More than 100 mayors and bishops from 20 Mediterranean countries gathered in Florence from February 25 to 27 at the Mediterranean Forum. The aim was to reinforce peace and cooperation through diplomacy among cities. Topics covered included public health, cultural development, migration, the environment and intercultural relations.
“The Mediterranean is our home and we won’t want war at home,” stated Dario Nardella, Mayor of Florence, in his closing remarks in the Salone dei Cinquecento. “The Renaissance architect and artist Leon Battista Alberti once said that Florence is one big home and in this big home we have succeeded in bringing together an entire sea through the voices of bishops and mayors that represent millions and millions of people. Here at Palazzo Vecchio, we have had intense discussions covering critical issues, the hardest challenges and the most demanding goals.
“Mayor Giorgio La Pira brought together the world’s capitals in the middle of the Cold War in 1955 and, in so doing, he encouraged dialogue in the Mediterranean,” reminded Nardella. “The Mediterranean is not only a geographical place, it is a place of spirit. The Mediterranean borders, of this fourth continent, reach a long way, as far as Ukraine. That’s why we want to reiterate what we declared in the Florence Charter: no to war, we want peace.”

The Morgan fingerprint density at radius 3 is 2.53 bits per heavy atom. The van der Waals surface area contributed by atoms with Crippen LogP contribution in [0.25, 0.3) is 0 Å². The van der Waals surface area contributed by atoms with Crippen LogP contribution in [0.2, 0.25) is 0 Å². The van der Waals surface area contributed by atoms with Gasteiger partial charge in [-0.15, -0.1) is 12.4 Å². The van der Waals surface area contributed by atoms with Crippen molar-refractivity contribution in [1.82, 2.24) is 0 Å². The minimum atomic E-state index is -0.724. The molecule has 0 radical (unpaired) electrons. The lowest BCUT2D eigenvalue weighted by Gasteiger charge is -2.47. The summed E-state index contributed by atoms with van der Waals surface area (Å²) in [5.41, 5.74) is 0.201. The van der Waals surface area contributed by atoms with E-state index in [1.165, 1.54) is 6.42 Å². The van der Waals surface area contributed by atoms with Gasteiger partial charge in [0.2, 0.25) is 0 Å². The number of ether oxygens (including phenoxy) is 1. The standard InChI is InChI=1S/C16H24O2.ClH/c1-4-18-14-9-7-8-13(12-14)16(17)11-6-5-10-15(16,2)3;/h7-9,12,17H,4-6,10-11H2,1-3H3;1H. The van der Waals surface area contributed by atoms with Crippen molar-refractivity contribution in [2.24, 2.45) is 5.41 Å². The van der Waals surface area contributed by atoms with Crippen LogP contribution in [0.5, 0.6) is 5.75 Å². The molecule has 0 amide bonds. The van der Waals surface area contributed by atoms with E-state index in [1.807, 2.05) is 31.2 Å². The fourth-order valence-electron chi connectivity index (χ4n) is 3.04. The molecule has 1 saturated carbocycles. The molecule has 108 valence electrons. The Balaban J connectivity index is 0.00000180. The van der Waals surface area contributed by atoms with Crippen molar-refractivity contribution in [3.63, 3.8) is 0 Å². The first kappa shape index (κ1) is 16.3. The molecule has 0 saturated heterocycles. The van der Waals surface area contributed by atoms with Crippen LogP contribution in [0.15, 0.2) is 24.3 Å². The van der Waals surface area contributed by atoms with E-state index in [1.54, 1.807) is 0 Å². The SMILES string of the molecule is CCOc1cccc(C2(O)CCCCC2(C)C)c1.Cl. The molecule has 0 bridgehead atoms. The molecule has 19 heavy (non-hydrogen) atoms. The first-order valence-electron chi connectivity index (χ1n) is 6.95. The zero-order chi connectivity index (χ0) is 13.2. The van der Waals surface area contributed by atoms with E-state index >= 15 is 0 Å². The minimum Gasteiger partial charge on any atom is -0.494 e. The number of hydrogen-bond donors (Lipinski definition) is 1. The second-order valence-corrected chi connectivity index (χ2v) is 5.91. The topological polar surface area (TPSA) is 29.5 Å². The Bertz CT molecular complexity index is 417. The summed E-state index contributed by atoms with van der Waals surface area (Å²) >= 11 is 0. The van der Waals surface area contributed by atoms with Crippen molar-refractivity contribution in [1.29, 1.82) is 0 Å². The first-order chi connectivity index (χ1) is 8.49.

The Florence Charter sets out objectives focused on guaranteeing dignity for all and the power of education. To this end, Romano Prodi, former president of the European Commission, introduced the idea of establishing a University of the Mediterranean, with campuses in different cities. Speeches were given by Audrey Azoulay, director general of UNESCO, and Filippo Grandi, United Nations High Commissioner for Refugees.
“We will seize the opportunity of the Florence Charter as a declaration of peace and take it into our schools and talk about it with our children,” concluded Nardella.